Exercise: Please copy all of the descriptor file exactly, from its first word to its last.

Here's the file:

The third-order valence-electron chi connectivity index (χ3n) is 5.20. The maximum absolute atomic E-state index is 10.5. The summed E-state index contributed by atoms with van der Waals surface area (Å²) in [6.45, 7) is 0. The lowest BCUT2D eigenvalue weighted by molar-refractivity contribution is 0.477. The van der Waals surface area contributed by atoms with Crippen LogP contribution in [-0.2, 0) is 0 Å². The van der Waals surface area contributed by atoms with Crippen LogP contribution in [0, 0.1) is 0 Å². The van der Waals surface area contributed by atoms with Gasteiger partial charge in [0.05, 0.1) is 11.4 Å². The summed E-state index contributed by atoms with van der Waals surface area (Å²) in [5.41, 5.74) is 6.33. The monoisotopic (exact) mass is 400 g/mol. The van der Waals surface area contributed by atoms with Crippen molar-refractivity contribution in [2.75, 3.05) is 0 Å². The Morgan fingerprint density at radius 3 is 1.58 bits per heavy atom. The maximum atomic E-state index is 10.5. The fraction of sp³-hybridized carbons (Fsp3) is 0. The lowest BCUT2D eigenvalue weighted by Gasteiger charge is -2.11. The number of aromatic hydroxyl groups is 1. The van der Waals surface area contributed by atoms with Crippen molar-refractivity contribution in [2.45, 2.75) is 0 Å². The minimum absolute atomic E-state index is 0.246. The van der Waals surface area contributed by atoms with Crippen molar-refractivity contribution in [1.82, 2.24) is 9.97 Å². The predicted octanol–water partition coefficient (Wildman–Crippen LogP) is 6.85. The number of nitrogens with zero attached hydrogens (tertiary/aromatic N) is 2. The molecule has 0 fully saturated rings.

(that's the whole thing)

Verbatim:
The third-order valence-electron chi connectivity index (χ3n) is 5.20. The maximum absolute atomic E-state index is 10.5. The summed E-state index contributed by atoms with van der Waals surface area (Å²) in [6.45, 7) is 0. The lowest BCUT2D eigenvalue weighted by molar-refractivity contribution is 0.477. The van der Waals surface area contributed by atoms with Crippen LogP contribution in [-0.2, 0) is 0 Å². The van der Waals surface area contributed by atoms with Crippen LogP contribution in [0, 0.1) is 0 Å². The van der Waals surface area contributed by atoms with Gasteiger partial charge in [0.05, 0.1) is 11.4 Å². The summed E-state index contributed by atoms with van der Waals surface area (Å²) in [5.41, 5.74) is 6.33. The monoisotopic (exact) mass is 400 g/mol. The van der Waals surface area contributed by atoms with Crippen molar-refractivity contribution in [2.75, 3.05) is 0 Å². The Morgan fingerprint density at radius 3 is 1.58 bits per heavy atom. The maximum atomic E-state index is 10.5. The fraction of sp³-hybridized carbons (Fsp3) is 0. The lowest BCUT2D eigenvalue weighted by Gasteiger charge is -2.11. The number of aromatic hydroxyl groups is 1. The van der Waals surface area contributed by atoms with Crippen molar-refractivity contribution in [2.45, 2.75) is 0 Å². The minimum absolute atomic E-state index is 0.246. The van der Waals surface area contributed by atoms with Crippen molar-refractivity contribution in [1.82, 2.24) is 9.97 Å². The predicted octanol–water partition coefficient (Wildman–Crippen LogP) is 6.85. The number of nitrogens with zero attached hydrogens (tertiary/aromatic N) is 2. The molecule has 0 fully saturated rings.